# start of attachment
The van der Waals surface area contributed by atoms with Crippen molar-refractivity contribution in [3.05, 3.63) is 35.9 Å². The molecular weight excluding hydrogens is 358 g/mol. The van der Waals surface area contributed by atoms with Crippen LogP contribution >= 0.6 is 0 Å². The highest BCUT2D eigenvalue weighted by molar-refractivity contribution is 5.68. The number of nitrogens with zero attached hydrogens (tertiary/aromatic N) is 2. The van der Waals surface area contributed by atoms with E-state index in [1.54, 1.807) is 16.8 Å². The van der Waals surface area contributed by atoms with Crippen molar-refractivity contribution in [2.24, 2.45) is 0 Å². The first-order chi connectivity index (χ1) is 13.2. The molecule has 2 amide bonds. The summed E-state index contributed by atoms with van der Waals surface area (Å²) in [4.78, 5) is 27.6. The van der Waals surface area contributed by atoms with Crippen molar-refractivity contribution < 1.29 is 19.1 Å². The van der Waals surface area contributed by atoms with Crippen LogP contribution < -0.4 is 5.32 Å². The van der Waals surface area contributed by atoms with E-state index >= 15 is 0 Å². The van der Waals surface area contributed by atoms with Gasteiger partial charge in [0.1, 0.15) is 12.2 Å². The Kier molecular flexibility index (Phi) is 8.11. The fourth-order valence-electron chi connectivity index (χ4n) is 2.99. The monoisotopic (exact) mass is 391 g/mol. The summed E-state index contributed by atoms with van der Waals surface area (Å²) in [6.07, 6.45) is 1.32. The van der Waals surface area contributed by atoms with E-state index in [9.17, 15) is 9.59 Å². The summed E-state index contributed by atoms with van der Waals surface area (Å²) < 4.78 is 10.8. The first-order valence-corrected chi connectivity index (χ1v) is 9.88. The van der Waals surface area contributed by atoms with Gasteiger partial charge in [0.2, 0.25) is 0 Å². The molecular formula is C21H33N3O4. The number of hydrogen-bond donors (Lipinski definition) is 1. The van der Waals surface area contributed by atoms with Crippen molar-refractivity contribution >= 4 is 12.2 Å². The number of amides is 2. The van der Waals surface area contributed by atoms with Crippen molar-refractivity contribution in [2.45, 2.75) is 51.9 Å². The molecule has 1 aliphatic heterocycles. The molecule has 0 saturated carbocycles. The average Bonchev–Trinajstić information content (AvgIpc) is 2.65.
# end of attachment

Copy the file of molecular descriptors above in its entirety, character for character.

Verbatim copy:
The van der Waals surface area contributed by atoms with Crippen molar-refractivity contribution in [3.05, 3.63) is 35.9 Å². The molecular weight excluding hydrogens is 358 g/mol. The van der Waals surface area contributed by atoms with Crippen LogP contribution >= 0.6 is 0 Å². The highest BCUT2D eigenvalue weighted by molar-refractivity contribution is 5.68. The number of nitrogens with zero attached hydrogens (tertiary/aromatic N) is 2. The van der Waals surface area contributed by atoms with E-state index in [1.54, 1.807) is 16.8 Å². The van der Waals surface area contributed by atoms with Crippen molar-refractivity contribution in [2.24, 2.45) is 0 Å². The first-order chi connectivity index (χ1) is 13.2. The molecule has 2 amide bonds. The summed E-state index contributed by atoms with van der Waals surface area (Å²) in [4.78, 5) is 27.6. The van der Waals surface area contributed by atoms with Crippen molar-refractivity contribution < 1.29 is 19.1 Å². The van der Waals surface area contributed by atoms with Crippen LogP contribution < -0.4 is 5.32 Å². The van der Waals surface area contributed by atoms with E-state index >= 15 is 0 Å². The van der Waals surface area contributed by atoms with Gasteiger partial charge in [0.1, 0.15) is 12.2 Å². The Kier molecular flexibility index (Phi) is 8.11. The fourth-order valence-electron chi connectivity index (χ4n) is 2.99. The monoisotopic (exact) mass is 391 g/mol. The summed E-state index contributed by atoms with van der Waals surface area (Å²) in [6.07, 6.45) is 1.32. The van der Waals surface area contributed by atoms with E-state index in [9.17, 15) is 9.59 Å². The summed E-state index contributed by atoms with van der Waals surface area (Å²) < 4.78 is 10.8. The first-order valence-corrected chi connectivity index (χ1v) is 9.88. The van der Waals surface area contributed by atoms with Gasteiger partial charge in [0.2, 0.25) is 0 Å². The molecular formula is C21H33N3O4. The number of hydrogen-bond donors (Lipinski definition) is 1. The van der Waals surface area contributed by atoms with Crippen molar-refractivity contribution >= 4 is 12.2 Å². The number of amides is 2. The van der Waals surface area contributed by atoms with Crippen molar-refractivity contribution in [2.45, 2.75) is 51.9 Å². The molecule has 1 aliphatic heterocycles. The molecule has 0 saturated carbocycles. The average Bonchev–Trinajstić information content (AvgIpc) is 2.65.